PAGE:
Tribal Government & News

Taking a shot: Tribal member opens basketball-oriented store in Portland's Hawthorne District

12.30.2020 Danielle Harrison People
Tribal member Troy Douglass spins a basketball inside his new store, Ball Was Life, in the Hawthorne District in Portland. (Photo by Timothy J. Gonzalez)

If you go

Ball Was Life

Where: 3405 S.E. Hawthorne Blvd. in Portland’s Hawthorne District.

Hours: Noon to 6 p.m. Sunday, Monday, Wednesday and Thursday; and noon to 7 p.m. Friday and Saturday.

More information: Call 971-279-5003 or follow Ball Was Life on Instagram @ballwaslifedotcom.

By Danielle Harrison

Smoke Signals staff writer

PORTLAND – Grand Ronde Tribal member Troy Douglass has opened up a store dedicated to his love of basketball and the Portland Trail Blazers.

Ball Was Life is Douglass’s second venture into the retail business.  His first store, Cultural Blends, is located in the Lloyd Center Mall.

Douglass, 31, had long pondered opening a store dedicated to basketball nostalgia, but was waiting for the right opportunity. Oddly enough, the COVID-19 pandemic helped provide that.

“The mall was closed for three months and that was really tough. I really had to hustle to sell merchandise and thought how it would be better if I had a store located in an area with a lot of foot traffic,” Douglass said.

The owners of a Native American tattoo shop down the street from the site Douglass had been eyeing contacted him with information that the current tenant was closing her retail business.

“I just showed up and was helping her move her stuff out and began asking questions about this spot,” he said. “I talked to the building owner and he is a basketball fan and loved the idea, so it took off from there and I leased this space.”   

Douglass opened his store in early October to a line that stretched around the block.

“I was a bit surprised,” he said. “It was really cool. All things considered, we are doing really well. People love basketball. When I first opened Cultural Blends, basketball always seeped in. This is a true passion of mine. What we have provided here is an escape from 2020 by proving nostalgia. We are a community spot where people who love basketball can come.”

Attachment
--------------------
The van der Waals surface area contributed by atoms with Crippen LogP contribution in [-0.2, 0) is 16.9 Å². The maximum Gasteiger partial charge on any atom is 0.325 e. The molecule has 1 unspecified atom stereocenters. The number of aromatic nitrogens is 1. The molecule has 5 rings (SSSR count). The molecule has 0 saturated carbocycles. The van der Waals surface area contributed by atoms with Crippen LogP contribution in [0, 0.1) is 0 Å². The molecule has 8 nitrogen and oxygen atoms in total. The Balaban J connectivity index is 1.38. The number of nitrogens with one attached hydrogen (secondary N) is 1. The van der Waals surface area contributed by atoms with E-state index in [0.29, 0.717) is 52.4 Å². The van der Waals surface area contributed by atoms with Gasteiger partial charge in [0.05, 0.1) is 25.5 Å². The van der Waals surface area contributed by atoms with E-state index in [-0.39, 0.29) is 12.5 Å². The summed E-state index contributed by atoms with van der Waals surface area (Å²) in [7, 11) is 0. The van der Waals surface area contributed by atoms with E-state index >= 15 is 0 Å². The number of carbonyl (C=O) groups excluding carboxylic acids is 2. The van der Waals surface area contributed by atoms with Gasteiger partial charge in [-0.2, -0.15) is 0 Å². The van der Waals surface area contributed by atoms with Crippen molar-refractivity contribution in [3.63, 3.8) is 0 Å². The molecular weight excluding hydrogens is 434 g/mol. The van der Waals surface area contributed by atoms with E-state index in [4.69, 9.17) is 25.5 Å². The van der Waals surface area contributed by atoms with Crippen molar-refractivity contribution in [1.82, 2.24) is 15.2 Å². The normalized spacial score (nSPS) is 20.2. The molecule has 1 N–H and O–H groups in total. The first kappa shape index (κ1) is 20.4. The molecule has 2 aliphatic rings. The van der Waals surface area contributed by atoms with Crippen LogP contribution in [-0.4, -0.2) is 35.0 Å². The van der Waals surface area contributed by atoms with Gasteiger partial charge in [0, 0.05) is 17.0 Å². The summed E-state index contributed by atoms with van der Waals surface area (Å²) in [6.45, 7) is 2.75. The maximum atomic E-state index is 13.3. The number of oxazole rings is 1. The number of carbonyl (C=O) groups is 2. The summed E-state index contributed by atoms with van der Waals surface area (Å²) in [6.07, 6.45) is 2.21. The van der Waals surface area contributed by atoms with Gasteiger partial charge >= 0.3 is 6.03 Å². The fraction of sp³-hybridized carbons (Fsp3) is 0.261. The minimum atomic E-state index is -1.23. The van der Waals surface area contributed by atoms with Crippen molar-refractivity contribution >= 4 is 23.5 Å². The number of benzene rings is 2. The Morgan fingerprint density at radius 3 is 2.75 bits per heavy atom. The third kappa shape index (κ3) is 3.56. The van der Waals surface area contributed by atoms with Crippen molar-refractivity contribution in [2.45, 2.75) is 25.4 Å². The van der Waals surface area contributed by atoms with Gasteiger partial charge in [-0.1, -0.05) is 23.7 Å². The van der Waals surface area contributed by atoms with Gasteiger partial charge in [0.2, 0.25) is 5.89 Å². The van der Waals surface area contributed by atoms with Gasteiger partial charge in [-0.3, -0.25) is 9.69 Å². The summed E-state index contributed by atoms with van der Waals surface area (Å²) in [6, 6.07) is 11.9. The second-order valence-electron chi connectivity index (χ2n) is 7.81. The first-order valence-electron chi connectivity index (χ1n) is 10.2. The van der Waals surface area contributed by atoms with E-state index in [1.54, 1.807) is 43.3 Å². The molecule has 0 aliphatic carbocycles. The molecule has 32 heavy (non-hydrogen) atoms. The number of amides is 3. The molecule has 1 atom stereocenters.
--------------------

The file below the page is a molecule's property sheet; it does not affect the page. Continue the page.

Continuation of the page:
Much of the merchandise for Ball Was Life comes from Douglass’s own childhood room, as well as online collectors, websites and thrift shops. The name itself is an ode to the past.

 “Our mantra is, ‘I may be past my prime, but I'll still give you buckets,’ ” Douglass said. “We offer anything and everything basketball: Dennis Rodman dolls, Damon Stoudamire jerseys and Portland Fire collectibles. The employees can even play basketball. We'll take on any storefront staff in the city. I'm not saying we'll win, but we're not afraid to play anybody.”

The Portland Fire was a Women’s National Basketball Association franchise that joined the league in 2000 as a counterpart to the Trail Blazers. The Fire only lasted two seasons, however.

Other items on sale at Ball Was Life include posters, collectible figures from myriad NBA teams, posters, Blazers jackets, shoes, hats, bobble heads, books and vintage drinking glasses. An NBA Jam arcade game sits in one corner.

Although opening a retail store in the midst of a global pandemic may seem like a Hail Mary to some, Douglass said the opportunity to be in the bustling Hawthorne District was too good to pass up. He notes the store is off to a good start thanks to what he calls Portland’s love affair with basketball culture.

“Basketball and the Blazers are huge in Portland. The owner of this space is a big fan, so we went for it,” Douglass said. “It’s quirky so it fits in well with the neighborhood. People love it.”

Evidence of that was shown on a recent Friday afternoon as Douglass handled a sale using a basketball-shaped phone, customer purchases and an interview with Smoke Signals at the same time.

So far, the best-selling product has been the Blazer Barbie Doll.

“We sell a lot of Blazer gear in general,” he said. “We have some pretty eclectic stuff.”

Like he did with Cultural Blends, Douglass applied for and received a grant from the Native American Youth and Family Center in Portland to help secure a lease on the store. The Oregon Native American Chamber also assisted in his business venture.

“Without them I would be in a world of hurt,” he said. “I’m so grateful for their support.”

He encourages other millennial Tribal members who may be looking to start to business to trust their instincts and do their research.

“It’s also OK to try and be wrong,” Douglass said. “I’ve been wrong about a lot of things. Sometimes you don’t know for sure, but you have to go for it.”

He added that doing market research is essential.

 “Figure out why a business would do well,” Douglass said. “We have a focus -- basketball. If you like basketball, you would like this place. That’s our market. Find the ‘why’ for your business.”

Douglass founded the Cultural Blends brand in 2011 while a student at the University of Hawaii. After graduating, he moved back to Oregon. He opened his first storefront in Lloyd Center in November 2018, and hopes to continue growing a reputation for not just providing warm, top-of-the-line customer service, but also a unique experience for customers.

“That's where I see retail going in the next five to 10 years,” Douglass said. “It's those that know how to create that amazing experience. For us little guys, that's everything. You get to share a little piece of your heart and soul with your customers.”